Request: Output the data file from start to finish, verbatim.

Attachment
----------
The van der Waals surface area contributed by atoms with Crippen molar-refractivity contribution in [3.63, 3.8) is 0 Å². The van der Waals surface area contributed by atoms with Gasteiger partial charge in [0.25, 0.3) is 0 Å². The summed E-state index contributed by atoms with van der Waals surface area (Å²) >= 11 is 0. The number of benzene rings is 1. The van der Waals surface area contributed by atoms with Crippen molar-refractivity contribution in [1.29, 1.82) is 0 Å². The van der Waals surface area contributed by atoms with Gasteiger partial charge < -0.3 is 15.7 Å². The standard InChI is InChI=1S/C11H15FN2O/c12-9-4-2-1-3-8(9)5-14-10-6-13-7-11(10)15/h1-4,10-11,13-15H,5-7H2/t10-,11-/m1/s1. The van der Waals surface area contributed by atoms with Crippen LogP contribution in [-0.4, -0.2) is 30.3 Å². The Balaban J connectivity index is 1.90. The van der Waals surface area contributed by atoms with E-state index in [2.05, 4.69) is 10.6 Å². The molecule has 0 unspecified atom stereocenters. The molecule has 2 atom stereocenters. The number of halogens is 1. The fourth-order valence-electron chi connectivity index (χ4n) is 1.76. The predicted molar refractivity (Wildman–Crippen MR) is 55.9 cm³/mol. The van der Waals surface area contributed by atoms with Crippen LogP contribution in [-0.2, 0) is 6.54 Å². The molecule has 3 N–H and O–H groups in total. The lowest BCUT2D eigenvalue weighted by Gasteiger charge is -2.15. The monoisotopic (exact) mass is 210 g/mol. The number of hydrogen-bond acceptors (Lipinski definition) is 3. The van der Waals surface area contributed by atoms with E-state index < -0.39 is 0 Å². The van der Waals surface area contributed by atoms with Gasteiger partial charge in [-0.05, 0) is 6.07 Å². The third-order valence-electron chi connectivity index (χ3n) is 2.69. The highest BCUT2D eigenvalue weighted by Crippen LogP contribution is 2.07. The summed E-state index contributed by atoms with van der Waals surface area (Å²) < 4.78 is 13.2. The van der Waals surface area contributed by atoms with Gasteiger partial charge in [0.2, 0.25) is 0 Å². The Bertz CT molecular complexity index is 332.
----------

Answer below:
The van der Waals surface area contributed by atoms with Crippen molar-refractivity contribution in [3.63, 3.8) is 0 Å². The van der Waals surface area contributed by atoms with Gasteiger partial charge in [0.25, 0.3) is 0 Å². The summed E-state index contributed by atoms with van der Waals surface area (Å²) >= 11 is 0. The number of benzene rings is 1. The van der Waals surface area contributed by atoms with Crippen molar-refractivity contribution in [1.29, 1.82) is 0 Å². The van der Waals surface area contributed by atoms with Gasteiger partial charge < -0.3 is 15.7 Å². The standard InChI is InChI=1S/C11H15FN2O/c12-9-4-2-1-3-8(9)5-14-10-6-13-7-11(10)15/h1-4,10-11,13-15H,5-7H2/t10-,11-/m1/s1. The van der Waals surface area contributed by atoms with Crippen LogP contribution in [-0.4, -0.2) is 30.3 Å². The Balaban J connectivity index is 1.90. The van der Waals surface area contributed by atoms with E-state index in [2.05, 4.69) is 10.6 Å². The molecule has 0 unspecified atom stereocenters. The molecule has 2 atom stereocenters. The number of halogens is 1. The fourth-order valence-electron chi connectivity index (χ4n) is 1.76. The predicted molar refractivity (Wildman–Crippen MR) is 55.9 cm³/mol. The van der Waals surface area contributed by atoms with Crippen LogP contribution in [-0.2, 0) is 6.54 Å². The molecule has 3 N–H and O–H groups in total. The lowest BCUT2D eigenvalue weighted by Gasteiger charge is -2.15. The monoisotopic (exact) mass is 210 g/mol. The number of hydrogen-bond acceptors (Lipinski definition) is 3. The van der Waals surface area contributed by atoms with E-state index < -0.39 is 0 Å². The van der Waals surface area contributed by atoms with Gasteiger partial charge in [-0.05, 0) is 6.07 Å². The third-order valence-electron chi connectivity index (χ3n) is 2.69. The highest BCUT2D eigenvalue weighted by Crippen LogP contribution is 2.07. The summed E-state index contributed by atoms with van der Waals surface area (Å²) < 4.78 is 13.2. The van der Waals surface area contributed by atoms with Gasteiger partial charge in [0.2, 0.25) is 0 Å². The Bertz CT molecular complexity index is 332.